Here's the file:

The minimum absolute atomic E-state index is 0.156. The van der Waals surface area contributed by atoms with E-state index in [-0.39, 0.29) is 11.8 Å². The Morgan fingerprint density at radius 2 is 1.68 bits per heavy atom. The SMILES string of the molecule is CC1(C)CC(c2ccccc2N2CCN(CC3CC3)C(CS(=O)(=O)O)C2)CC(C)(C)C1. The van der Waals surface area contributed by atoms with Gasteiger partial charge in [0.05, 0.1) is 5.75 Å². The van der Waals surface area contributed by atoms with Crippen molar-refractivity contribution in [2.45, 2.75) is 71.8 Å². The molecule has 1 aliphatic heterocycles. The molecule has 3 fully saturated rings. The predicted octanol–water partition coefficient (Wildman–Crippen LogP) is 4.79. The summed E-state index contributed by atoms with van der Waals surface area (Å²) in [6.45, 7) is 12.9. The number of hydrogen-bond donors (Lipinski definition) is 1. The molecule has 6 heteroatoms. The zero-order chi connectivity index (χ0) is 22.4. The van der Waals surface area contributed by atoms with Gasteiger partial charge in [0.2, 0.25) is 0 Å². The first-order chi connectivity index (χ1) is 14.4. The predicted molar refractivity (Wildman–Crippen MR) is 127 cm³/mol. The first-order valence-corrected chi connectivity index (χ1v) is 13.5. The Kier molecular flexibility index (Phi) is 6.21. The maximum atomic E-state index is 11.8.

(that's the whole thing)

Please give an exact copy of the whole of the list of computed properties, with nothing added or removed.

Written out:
The minimum absolute atomic E-state index is 0.156. The van der Waals surface area contributed by atoms with E-state index in [-0.39, 0.29) is 11.8 Å². The Morgan fingerprint density at radius 2 is 1.68 bits per heavy atom. The SMILES string of the molecule is CC1(C)CC(c2ccccc2N2CCN(CC3CC3)C(CS(=O)(=O)O)C2)CC(C)(C)C1. The van der Waals surface area contributed by atoms with Gasteiger partial charge in [0.05, 0.1) is 5.75 Å². The van der Waals surface area contributed by atoms with Crippen molar-refractivity contribution in [2.45, 2.75) is 71.8 Å². The molecule has 1 aliphatic heterocycles. The molecule has 3 fully saturated rings. The predicted octanol–water partition coefficient (Wildman–Crippen LogP) is 4.79. The summed E-state index contributed by atoms with van der Waals surface area (Å²) in [6.45, 7) is 12.9. The number of hydrogen-bond donors (Lipinski definition) is 1. The molecule has 6 heteroatoms. The zero-order chi connectivity index (χ0) is 22.4. The van der Waals surface area contributed by atoms with Gasteiger partial charge in [0.2, 0.25) is 0 Å². The first-order chi connectivity index (χ1) is 14.4. The predicted molar refractivity (Wildman–Crippen MR) is 127 cm³/mol. The first-order valence-corrected chi connectivity index (χ1v) is 13.5. The Kier molecular flexibility index (Phi) is 6.21. The maximum atomic E-state index is 11.8.